The Unready Receiver's Partner

Discussion in 'Adult League & Tournament Talk' started by Cindysphinx, Oct 28, 2011.

  1. Cindysphinx

    Cindysphinx G.O.A.T.

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    Had kind of an icky match today.

    Opponents started out the match by hooking us a few times on the center service line. We didn't make a big deal, but I filed these ladies under "Folks I've Decided I Don't Care For."

    Then my partner was serving. She missed a first serve, but returner had hit it into the net. Receiver's partner strolled up to the net to clear the ball. She then turned her back and started walking back to the service line.

    As her back was turned, my partner served. The receiver hesitated, then popped the ball over the net. The receiver's partner then said, "Hold on, I wasn't ready!"

    I said, "Your partner was ready and she returned the ball which proves she was ready. There is nothing in the rules that says you have to be ready. So -- "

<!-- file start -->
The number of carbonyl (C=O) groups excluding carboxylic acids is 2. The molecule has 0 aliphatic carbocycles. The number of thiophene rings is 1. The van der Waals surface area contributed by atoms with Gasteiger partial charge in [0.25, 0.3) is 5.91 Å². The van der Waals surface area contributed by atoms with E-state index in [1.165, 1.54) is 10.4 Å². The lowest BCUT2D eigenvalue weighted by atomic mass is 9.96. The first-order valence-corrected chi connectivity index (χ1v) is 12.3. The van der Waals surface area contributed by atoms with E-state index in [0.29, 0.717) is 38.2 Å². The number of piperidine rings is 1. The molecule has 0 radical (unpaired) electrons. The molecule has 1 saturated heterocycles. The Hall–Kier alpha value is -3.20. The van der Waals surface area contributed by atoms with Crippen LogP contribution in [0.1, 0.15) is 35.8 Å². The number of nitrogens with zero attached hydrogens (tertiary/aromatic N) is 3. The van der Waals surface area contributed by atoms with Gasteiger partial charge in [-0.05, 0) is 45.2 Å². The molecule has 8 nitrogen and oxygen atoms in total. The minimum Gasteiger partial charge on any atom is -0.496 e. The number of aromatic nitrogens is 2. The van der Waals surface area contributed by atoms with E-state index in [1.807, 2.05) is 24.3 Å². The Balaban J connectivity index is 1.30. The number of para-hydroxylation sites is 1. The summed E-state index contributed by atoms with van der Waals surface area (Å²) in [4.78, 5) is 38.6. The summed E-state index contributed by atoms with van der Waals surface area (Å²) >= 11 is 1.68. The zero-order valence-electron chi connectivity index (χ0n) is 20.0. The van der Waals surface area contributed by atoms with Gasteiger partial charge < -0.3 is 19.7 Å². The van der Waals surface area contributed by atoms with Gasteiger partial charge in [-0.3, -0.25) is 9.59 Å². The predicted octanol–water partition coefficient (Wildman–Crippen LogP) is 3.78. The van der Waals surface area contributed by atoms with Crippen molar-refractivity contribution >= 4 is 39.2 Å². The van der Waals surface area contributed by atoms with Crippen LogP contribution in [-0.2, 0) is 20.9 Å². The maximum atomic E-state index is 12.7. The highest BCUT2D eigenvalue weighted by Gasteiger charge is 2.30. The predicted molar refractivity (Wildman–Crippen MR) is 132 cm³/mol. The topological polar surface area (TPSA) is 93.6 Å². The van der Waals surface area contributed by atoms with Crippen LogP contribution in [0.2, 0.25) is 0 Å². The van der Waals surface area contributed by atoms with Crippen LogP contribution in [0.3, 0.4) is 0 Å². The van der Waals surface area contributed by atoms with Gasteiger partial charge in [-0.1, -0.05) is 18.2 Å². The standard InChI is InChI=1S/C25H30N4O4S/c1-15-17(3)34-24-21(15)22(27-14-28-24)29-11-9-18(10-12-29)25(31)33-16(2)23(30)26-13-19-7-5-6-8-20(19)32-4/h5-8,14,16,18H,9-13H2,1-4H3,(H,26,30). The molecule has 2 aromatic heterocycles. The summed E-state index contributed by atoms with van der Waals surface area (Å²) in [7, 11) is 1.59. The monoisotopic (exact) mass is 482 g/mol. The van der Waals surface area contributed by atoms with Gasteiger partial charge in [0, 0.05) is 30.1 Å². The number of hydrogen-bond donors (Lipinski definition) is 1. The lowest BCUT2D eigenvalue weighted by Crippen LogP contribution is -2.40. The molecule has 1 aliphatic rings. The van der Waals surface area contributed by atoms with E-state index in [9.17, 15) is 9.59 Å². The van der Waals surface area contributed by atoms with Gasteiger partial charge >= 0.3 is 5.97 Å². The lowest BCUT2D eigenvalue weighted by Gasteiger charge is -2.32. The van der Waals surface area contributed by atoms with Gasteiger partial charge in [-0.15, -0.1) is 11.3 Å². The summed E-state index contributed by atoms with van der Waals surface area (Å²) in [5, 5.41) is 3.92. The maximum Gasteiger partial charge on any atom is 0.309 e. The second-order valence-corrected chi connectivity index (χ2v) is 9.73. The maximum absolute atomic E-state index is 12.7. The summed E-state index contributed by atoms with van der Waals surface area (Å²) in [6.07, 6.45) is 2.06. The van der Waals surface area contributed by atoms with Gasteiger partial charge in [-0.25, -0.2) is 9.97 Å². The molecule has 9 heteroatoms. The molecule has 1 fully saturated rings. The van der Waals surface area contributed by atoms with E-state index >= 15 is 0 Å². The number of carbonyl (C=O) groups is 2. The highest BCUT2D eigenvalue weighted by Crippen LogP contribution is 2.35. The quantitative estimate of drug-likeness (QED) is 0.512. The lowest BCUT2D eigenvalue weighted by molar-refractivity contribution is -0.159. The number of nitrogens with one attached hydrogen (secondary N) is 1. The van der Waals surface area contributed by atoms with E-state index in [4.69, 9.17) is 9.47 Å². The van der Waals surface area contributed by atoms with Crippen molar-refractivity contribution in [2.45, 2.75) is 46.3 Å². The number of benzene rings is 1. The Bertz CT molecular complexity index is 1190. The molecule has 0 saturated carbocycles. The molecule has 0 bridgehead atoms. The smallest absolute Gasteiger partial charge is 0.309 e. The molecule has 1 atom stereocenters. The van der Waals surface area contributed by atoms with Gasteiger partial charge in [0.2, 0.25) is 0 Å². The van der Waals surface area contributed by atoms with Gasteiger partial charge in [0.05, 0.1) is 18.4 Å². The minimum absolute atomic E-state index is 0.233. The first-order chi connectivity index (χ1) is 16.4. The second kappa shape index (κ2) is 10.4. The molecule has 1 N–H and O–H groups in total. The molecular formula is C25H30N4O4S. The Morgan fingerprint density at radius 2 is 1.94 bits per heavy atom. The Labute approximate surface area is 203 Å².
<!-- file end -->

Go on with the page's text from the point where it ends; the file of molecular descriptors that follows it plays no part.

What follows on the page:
"MY BACK WAS TURNED! SHE'S SUPPOSED TO LOOK UP BEFORE SHE SERVES. SHE NEVER LOOKED UP!!"

    "Look. It should be loss of point because there was a point in progress and your talking while the ball was on its way to us was a hindrance. Instead, let's play a let. First serve, then?"

    The lady then grumbled something inaudible and declined to repeat it when I asked what she said. I think they were unhappy that my partner got a first serve.

    Man. I hate it when you cut someone a break and they still have a 'tude.
     
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  2. woodrow1029

    woodrow1029 Guest

    Your partner should have gotten a second serve, actually. Your team were the lucky ones. :)
     
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  3. blakesq

    blakesq Professional

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    I think woodrow is wrong, from the code:

    "29. Delays during service. ...

    When there is a delay between the first and second serves:
    • The server gets one serve if the server was the cause of the delay;